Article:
CRLT Blog

As we approach the end of the term, students will be asked to provide feedback to instructors using U-M's course evaluation system. At CRLT, we often hear from faculty and GSIs who are discouraged about a number of issues related to student ratings, including the tone of some written comments, relatively low response rates, and uncertainty about how best to use the results productively. This post provides some resources for each of these concerns.

Screenshot of the evaluatee/instructor items section1) Minimizing Unhelpful Comments: Student ratings comments can be unhelpful when vague or irrelevant, whether positive ("Great course!") or negative (e.g., criticism of instructor attributes not linked to the learning environment). To encourage students to avoid rude or personally hurtful comments, CRLT worked closely with ADVANCE at U-M on a handout that instructors can give to students before they fill out their evaluations. The handout, Course Evaluations: Providing Helpful Feedback to Your Instructors, asks students to keep three key issues in mind when completing their ratings:

An apple on a deskGSIs across campus are being recognized for their excellent teaching. CRLT warmly congratulates winners of Rackham's Outstanding GSI Award and the College of Engineering's Richard and Eleanor Towner Prize for Outstanding GSIs. Selected from large pools of nominees, all of these instructors have demonstrated extraordinary commitment, creativity, and overall excellence in their teaching.

The four Towner awardees were honored at the College of Engineering's Student Leaders and Honors Brunch on Sunday, March 20. Rackham will be hosting a public awards ceremony to honor its twenty prize-winners, along with outstanding faculty mentors, on April 14. For more information, including the names and departments of all of the winners, see this Rackham page and this College of Engineering page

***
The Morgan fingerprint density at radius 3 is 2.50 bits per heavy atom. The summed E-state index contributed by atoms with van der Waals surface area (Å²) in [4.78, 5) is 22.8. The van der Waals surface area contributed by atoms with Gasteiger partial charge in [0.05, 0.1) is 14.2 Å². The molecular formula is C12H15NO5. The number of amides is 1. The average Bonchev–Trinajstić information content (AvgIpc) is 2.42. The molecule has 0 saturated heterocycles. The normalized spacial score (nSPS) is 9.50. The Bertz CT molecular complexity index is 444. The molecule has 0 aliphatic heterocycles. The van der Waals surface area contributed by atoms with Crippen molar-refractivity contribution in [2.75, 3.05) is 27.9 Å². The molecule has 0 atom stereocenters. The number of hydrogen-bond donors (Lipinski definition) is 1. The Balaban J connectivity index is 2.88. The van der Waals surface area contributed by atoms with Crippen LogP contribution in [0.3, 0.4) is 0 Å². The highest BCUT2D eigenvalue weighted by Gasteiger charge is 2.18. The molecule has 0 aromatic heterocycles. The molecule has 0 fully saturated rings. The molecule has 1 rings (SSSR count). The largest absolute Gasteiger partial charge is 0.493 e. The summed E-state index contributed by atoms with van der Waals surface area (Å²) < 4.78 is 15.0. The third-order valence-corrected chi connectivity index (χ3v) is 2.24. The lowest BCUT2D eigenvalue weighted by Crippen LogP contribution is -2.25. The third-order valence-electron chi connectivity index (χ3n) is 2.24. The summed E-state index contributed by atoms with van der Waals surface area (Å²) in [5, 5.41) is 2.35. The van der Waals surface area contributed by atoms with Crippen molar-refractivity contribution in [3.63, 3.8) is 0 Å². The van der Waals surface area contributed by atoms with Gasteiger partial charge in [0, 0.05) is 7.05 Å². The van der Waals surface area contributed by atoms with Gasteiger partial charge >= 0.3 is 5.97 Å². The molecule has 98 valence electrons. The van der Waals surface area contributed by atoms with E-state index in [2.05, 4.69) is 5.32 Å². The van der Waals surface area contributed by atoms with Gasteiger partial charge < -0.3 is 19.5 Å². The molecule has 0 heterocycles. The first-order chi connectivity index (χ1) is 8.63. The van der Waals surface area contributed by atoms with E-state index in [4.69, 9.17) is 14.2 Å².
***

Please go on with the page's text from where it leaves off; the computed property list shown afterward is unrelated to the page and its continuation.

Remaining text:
In October 2015, CRLT hosted a U-M faculty panel that addressed challenges and strategies for teaching about difference and privilege. In this post, we spotlight some key moments when faculty described tensions or difficulties, and we suggest strategies for leveraging these for student learning.Photo of the four panelists

The panel featured four LSA faculty members:

(Click on a panelist name to see a video of their talk, or see the embedded videos at the end of this post. Each video runs 8-9 minutes.)

"Several years ago, I was teaching a class on social identity and we were talking about whiteness. Actually, we weren't talking about whiteness. That was the problem." (Al Young)

What happens when discussions about race and privilege turn silent? Faced with the dynamic described above, Young asked students to turn their lens to analyzing the silence they were experiencing by writing a minute paper on the stalled conversation: "What's the problem right now with the conversation on white identity?" After writing for 3-5 minutes, he finds students are more likely to voice their thoughts out loud. For silent or superficial discussions, Helen Fox (2009) also recommends having students write on an index card, "One thing I've been reluctant to say....," which serves as a prompt for follow-up discussion.

“We’re teaching about privilege because privilege is pervasive but knowledge about it is not….Your students, they don’t come in getting it.” (Ruby Tapia)

Photo banner of the IPE Leadership Fellows

In recent years there has been a growing emphasis on education that crosses disciplinary boundaries and teaches students to work on teams. In the health sciences, this is due to an increased awareness that collaborative care is a reality for students after they graduate from any numer of health science programs. Interprofessional education (IPE)as defined by the World Health Organization and adopted by the Interprofessional Education Collaborative,

"occurs when students from two or more professions learn about, from, and with each other to enable effective collaboration and improve health outcomes."

In January 2016, the University of Michigan’s Center for Interprofessional Education launched a new Interprofessional Leadership Fellows program. This program was developed so that health science professionals with a strong interest in interprofessional education and practice might become change agents for IPE efforts on campus and beyond.  The sixteen IPE fellows making up the inaugural cohort represent the following U-M health science schools: